Having singed their fingers with the National Register of Citizens and the Citizenship (Amendment) Act in Assam—that would probably cost them the coming election in that state—the Narendra Modi-Amit Shah duo is now engaged in stoking the fires in Mizoram. Mizoram might today be among the most peaceful states in the Union, but that is entirely owing to the Mizoram Peace Accord that Rajiv Gandhi negotiated in August 1985 which ended the insurgency from 1966 to 1986. The accord has proved so durable that one of the chief insurgents, Zoramthanga, is today the democratically elected chief minister of the state with the most outstanding record on the law-and-order front in the entire country. Modi and Shah are busy returning the state to turmoil.
The proximate cause is the Myanmar refugees fleeing the army in Myanmar to take refuge with their kith and kin in Mizoram. For the Indo-Chin people who populate either side of the River Tiau have always been “one people” whose hearts have not been divided by boundaries drawn by imperial Britain. They have, since time immemorial, regarded themselves as the Zo people, a word so locally resonant as to be included in the name of the state, Mizoram (meaning “the land of the people of the hills”) and in the name of the chief minister, Zoramthanga. The Zo include several “tribes, sub-tribes and clans such as Chin, Kuki, Mizo, Zomi, Paite, Hmar, Lushei, Ralte, Pawi, Lai, Mara, Gangte, Thadou” among others. (Esha Roy, The Indian Express, March 23, 2021).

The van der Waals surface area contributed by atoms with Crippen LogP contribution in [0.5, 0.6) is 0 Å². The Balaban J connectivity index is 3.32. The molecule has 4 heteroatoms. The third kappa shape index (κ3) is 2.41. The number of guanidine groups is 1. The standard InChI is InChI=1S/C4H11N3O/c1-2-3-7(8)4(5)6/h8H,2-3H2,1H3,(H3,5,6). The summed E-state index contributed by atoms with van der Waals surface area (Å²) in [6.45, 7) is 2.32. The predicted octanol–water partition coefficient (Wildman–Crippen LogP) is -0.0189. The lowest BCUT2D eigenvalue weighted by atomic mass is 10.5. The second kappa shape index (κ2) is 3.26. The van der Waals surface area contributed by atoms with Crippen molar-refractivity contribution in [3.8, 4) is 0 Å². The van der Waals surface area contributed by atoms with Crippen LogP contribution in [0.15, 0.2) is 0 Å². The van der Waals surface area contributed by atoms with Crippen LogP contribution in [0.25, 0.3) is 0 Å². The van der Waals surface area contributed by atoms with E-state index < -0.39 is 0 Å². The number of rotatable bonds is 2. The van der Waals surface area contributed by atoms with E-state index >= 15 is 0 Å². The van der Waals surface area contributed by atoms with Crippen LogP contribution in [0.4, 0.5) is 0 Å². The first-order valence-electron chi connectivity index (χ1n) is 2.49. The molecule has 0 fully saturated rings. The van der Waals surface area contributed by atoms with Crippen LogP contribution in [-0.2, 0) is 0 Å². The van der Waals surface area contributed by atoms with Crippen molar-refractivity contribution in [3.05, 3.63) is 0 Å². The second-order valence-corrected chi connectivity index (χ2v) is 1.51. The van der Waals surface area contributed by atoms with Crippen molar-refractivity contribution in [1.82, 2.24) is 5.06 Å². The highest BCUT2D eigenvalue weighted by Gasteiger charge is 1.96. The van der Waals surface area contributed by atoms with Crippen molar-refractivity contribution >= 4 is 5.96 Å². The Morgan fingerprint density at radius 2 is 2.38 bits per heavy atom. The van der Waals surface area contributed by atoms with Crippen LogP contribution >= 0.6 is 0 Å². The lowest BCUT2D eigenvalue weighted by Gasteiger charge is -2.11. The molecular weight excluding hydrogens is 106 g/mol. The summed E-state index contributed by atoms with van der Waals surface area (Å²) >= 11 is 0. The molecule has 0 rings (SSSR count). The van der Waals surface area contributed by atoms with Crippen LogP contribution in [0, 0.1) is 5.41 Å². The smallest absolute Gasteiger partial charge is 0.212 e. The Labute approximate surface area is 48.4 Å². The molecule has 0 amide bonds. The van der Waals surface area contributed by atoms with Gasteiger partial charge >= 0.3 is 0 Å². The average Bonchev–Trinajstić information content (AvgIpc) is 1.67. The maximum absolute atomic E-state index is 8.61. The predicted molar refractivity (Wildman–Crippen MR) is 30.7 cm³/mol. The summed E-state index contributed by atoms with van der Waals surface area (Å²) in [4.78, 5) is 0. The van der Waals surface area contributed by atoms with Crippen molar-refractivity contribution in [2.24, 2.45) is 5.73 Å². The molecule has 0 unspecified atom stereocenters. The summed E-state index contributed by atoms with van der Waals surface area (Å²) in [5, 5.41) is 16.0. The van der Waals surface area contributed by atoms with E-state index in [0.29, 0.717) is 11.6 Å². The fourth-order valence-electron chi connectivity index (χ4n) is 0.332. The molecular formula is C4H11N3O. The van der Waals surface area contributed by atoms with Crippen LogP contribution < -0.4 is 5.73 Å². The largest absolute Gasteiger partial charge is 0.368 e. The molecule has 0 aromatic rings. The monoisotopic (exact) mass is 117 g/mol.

The Zo people are predominantly Christians. They inter-marry, share family ties, celebrate the same rituals and festivals, speak the same tongue and are heirs to the same traditions and culture despite lines on maps drawn by others. Since the military coup and crackdown in Myanmar, the Zo residing on the other side of the border have fled from military oppression and ethnic persecution into the waiting arms of their own people in our country. Yet, Modi-Shah has ordered the state government (indeed, all states of the northeast) to “identify” and resort to Assam Rifles to “deport” them back to Myanmar.
Such action is called “refoulement” in the 1951 UN Convention on the Status of Refugees, and is outlawed. But, say apologists for Modi-Shah, we are not signatories to this convention, or the protocol added in 1967 to make the convention less “Euro-centric”. To these pettifogging and irrelevant objections, Chief Minister Zoramthanga replies—as he did in his letter dated March 18 to the uncaring Modi—that “a humanitarian crisis [is] unfolding… in our own backyard” involving “the Chin communities who are ethnically our Mizo brethren”.
Modi-Shah remains unmoved because the Chins are not Hindus. When Tibetans in their tens of thousands entered India, did Nehru check whether they were Buddhist or Hindu? Or, did we check whether ten million Bangladeshis fleeing East Pakistan in 1971 were Muslim or Hindu? Or, whether those fleeing Afghanistan into India were Sikh or Muslim? Or, Tamils fleeing Sri Lanka were Hindu or Christian? It was not any UN convention, but the inherent humanitarianism written into our Constitution that gave these persecuted people refuge and protection from “refoulement”.
That is what makes it imperative that Modi-Shah find a humanitarian, non-sectarian approach to desperate refugees from Myanmar, extending to both the Christian Chin and the Muslim Rohingya. The United Nations High Commissioner for Refugees in a recent assessment has noted that “a rise in racism and xenophobia have undermined the tradition of tolerance in India”. Could anything be more shameful?
Aiyar was the Union minister for the development of northeastern region from 2006 to 2009